Jason might have gone galactic and become über. Chucky might have fucked plastic and reared a gender-confused son/daughter. Busta Rhymes might have happily drove the final nail into the real Michael. Pinhead might have even grown rather chubby and got shoehorned into shitty screenplays that had been languishing in Hollywood for years. But Fred Krueger received the sweetest retirement package by the hands of his original creator and his New Nightmare.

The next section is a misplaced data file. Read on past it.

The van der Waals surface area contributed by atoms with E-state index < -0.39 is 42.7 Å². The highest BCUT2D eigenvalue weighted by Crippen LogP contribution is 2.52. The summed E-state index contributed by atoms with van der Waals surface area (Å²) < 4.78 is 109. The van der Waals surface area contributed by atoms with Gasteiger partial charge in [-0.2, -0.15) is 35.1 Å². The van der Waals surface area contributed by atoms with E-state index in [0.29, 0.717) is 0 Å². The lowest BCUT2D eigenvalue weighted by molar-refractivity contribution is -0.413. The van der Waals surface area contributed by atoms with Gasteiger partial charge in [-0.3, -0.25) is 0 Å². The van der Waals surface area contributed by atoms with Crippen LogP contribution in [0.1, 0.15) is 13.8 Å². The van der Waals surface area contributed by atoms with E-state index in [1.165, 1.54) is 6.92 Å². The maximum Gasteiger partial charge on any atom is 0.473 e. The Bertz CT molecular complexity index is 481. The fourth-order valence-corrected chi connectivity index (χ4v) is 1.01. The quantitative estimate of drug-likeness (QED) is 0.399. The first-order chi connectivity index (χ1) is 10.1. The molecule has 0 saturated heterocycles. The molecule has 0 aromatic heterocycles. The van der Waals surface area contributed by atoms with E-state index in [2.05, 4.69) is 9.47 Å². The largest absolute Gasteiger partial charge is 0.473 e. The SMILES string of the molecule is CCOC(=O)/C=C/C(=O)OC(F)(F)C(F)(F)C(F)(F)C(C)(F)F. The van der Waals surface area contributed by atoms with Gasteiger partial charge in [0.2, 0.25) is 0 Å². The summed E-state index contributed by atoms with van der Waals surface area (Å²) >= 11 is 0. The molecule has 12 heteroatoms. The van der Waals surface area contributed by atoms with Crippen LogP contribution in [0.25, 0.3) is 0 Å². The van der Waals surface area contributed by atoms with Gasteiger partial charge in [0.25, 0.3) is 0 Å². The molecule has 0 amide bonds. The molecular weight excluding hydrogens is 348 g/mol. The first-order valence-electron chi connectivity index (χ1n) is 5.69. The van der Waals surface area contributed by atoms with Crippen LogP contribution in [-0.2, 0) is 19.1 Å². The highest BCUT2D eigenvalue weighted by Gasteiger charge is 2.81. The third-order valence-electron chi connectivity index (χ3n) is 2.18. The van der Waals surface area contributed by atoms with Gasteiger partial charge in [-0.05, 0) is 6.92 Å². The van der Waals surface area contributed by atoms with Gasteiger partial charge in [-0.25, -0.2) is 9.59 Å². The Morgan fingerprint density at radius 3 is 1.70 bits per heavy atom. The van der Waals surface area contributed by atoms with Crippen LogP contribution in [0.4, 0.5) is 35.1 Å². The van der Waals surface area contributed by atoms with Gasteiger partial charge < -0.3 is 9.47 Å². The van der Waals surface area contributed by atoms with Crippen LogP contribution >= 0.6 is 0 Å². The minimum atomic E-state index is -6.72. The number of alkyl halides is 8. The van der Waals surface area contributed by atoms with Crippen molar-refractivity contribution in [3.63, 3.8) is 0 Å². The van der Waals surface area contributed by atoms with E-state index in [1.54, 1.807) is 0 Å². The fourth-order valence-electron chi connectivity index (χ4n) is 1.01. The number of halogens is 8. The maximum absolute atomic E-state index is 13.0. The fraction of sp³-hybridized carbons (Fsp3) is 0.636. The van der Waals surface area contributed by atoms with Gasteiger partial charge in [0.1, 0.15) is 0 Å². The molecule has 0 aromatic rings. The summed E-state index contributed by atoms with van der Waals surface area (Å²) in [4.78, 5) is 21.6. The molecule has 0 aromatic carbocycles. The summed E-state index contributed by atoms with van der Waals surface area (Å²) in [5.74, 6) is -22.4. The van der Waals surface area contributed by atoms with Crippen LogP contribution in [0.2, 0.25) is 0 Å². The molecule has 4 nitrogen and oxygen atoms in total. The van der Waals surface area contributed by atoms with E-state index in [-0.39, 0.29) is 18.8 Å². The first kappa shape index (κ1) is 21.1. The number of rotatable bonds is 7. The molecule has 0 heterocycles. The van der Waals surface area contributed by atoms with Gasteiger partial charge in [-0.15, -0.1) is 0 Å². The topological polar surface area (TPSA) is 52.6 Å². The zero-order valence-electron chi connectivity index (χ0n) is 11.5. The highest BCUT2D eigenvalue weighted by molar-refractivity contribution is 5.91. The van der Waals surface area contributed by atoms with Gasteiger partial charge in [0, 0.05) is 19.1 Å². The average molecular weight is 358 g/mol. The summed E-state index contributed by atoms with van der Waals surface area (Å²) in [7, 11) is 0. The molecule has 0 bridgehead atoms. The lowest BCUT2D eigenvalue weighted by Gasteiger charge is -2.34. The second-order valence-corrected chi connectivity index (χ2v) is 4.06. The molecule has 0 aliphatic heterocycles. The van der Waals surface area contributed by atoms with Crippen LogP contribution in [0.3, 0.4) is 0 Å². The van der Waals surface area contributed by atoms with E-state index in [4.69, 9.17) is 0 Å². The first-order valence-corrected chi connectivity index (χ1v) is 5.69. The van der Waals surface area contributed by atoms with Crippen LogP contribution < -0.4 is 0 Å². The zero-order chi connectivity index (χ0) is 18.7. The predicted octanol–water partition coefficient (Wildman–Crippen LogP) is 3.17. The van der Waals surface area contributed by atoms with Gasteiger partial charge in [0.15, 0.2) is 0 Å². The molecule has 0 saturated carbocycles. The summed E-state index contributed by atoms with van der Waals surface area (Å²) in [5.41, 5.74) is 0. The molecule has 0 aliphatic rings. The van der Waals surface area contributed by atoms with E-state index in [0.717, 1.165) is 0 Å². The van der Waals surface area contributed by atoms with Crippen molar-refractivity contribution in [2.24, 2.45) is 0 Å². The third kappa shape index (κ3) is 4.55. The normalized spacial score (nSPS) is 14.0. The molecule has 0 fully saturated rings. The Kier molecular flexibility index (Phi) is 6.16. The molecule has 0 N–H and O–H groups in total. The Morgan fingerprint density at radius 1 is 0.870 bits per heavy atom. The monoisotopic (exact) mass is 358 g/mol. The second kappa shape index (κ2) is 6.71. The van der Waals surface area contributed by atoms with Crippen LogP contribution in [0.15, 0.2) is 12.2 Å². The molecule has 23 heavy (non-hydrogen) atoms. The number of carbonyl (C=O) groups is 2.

The concept of a dormant depiction of on-screen evil conjuring into a demonic rendition of Freddy set to stalk the character's first love final girl in reality is simply tremendous. It's the best and most mature way of resetting the very idea of A Nightmare on Elm Street back from five perfunctory sequels. It's also something so drastic that it's rarely done, let alone to a beloved franchise, mostly due to financial and studio concern. Though New Line Cinema owed Wes Craven in more ways than one and let the director/writer craft the night cap for his iconic horror creation. The question is does the execution live up to the lofty premise?